Top tips for secure remote working
Are we facing an unprecedented pandemic, or will our fears be unfounded? It’s impossible to say right now, but global concerns over the current spread of coronavirus, and what will happen next with the outbreak is driving companies to review how their employees go about their daily tasks.
Millions of people across Asia have started working from home. Leading tech companies like Amazon, Microsoft, Facebook and other employers have asked their workforce to log in remotely until the situation improves and the virus is contained. In light of all of this, enterprises such as JP Morgan have taken steps to test-drive their remote working policies and infrastructure. This impending working paradigm shift means that every member of the workforce must prepare for the day when they are instructed to work from home.
Working from home is not complicated. Most of us do so now and again. Accessing an internet connection is easy enough, and cloud office suites and SaaS (software as a service) applications make it seamless to transition from working at the office to doing so on the couch in your living room.
But most organizations will not have supported so many employees working remotely, and employees themselves may be a little out of practice in observing best practices when working from home.
So now is definitely the time to review and enhance security around remote access to corporate data, at both ends of the connection. Here are our top tips for secure remote working for employees, and for their employers.
Best practices for employees
We naturally tend to be more relaxed at home, especially when it comes to security. After all, we’re in the safety of our own homes, so what could go wrong? Unfortunately, cybercriminals are seeking to exploit exactly this sort of complacency with carefully engineered phishing exploits and threats. So employees should take note of the following.
Passwords matter: it’s a good idea to review and strengthen passwords that you use for logging onto remote resources, such as email or work applications.
Be phishing-aware: be wary of clicking on links that look in any way suspicious and only download content from reliable sources that can be verified. Remember that phishing schemes are a form of social engineering so if you receive an email with an unusual request, check the sender’s details carefully to make sure that you are communicating with colleagues, not criminals. Our research team has uncovered that domains related to the coronavirus are 50 percent more likely to be malicious, so make sure to cast a critical eye over anything unexpected that pops into your mailbox.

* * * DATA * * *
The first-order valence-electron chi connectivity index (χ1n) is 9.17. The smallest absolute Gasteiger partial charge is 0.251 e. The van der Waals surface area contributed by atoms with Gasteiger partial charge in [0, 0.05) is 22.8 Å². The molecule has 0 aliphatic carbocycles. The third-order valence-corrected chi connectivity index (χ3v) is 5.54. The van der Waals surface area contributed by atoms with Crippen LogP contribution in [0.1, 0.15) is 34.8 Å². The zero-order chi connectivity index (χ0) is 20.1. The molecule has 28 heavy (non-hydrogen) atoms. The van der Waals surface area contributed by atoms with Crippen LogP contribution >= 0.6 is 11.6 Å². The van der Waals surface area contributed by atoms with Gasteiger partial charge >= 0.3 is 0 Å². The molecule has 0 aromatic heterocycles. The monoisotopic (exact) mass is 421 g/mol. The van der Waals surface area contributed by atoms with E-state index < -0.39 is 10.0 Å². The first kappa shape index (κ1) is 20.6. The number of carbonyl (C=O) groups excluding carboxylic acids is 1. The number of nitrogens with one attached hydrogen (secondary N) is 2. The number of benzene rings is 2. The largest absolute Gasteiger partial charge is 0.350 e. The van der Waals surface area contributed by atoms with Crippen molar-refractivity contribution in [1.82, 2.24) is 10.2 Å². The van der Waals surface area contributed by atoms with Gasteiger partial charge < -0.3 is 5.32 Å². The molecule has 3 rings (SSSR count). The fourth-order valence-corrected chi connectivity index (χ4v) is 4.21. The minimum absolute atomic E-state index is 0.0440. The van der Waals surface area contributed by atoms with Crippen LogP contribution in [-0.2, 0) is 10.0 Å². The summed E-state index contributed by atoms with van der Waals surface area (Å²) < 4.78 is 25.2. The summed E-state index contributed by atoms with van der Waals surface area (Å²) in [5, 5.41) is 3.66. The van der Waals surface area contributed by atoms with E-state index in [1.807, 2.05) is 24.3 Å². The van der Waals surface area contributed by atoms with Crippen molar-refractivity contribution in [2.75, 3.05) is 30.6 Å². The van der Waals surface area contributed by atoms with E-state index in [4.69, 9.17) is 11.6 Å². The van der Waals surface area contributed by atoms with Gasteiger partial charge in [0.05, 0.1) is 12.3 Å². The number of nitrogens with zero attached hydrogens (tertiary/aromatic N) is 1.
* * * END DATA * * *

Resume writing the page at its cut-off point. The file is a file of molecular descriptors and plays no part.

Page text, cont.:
Choose your device carefully: Many employees use their company computer or laptop for personal use, which can create a security risk. The risk is even greater if you use a personal computer for work purposes. If you have to use a home or personal computer for work, talk to your IT (information technology) team about how to strengthen security—for example, by adding a strong antivirus and security package to it.
Who’s listening in? Does your home Wi-Fi network have a strong password, or is it open? Make sure it is protected against anyone within range being able to access and connect to the network. The same applies to working from a coffee shop or hotel—use caution when connecting to public wireless networks. Unsecured networks make it easier for cybercriminals to access emails and passwords.
This guide should serve as a starting point for organizations, whether their apps and data are stored in data centers, public clouds or within SaaS applications.
Trust no-one: Your entire remote access plan has to be built using the mind-set of zero trust where everything must be verified and nothing should be assumed. Make sure that you understand who has access to what information—segmenting your users and making sure that you authenticate them with multifactor authentication. Additionally, now is the time to reeducate your teams so that they understand why and how to access information safely and remotely.
Every end point needs attention: In a typical scenario, you might have people working on desktops inside the office. Assuming that their devices aren’t going home with them, you now have a slew of unknown devices that need access to your corporate data. You have to think ahead about how to handle the threats posed by data leakage, attacks propagating from device into your network, and you need to ensure that the overall security posture of the devices are sufficient.
Stress-test your infrastructure: To incorporate secure remote access tools into your workflows, it’s critical to have a VPN (virtual private network) or an SDP (session description protocol). This infrastructure must be robust, and should be stress-tested to ensure that it can handle a large volume of traffic, as your workforce shifts gears to work from home.
Define your data: Take the time to identify, specify and label your sensitive data in order to prepare for policies that will make sure that only the appropriate people can access it. Make no assumptions about previous data management and take a granular approach, which will serve you well once remote access is fully enabled. No one wants to accidentally provide the entire organization with access to HR.
Segment your workforce: Run an audit of your current policies relating to the access and sharing of different types of data. Reevaluate both corporate policy and your segmentation of the teams within your organization, so that you can be rest assured that you have different levels of access that correlate with the various levels of data sensitivity.
These cornerstones of remote access security will help organizations better protect their data and networks against threats and interception at both ends of the connection. INQ
The author is regional director of Check Point Software Technologies.
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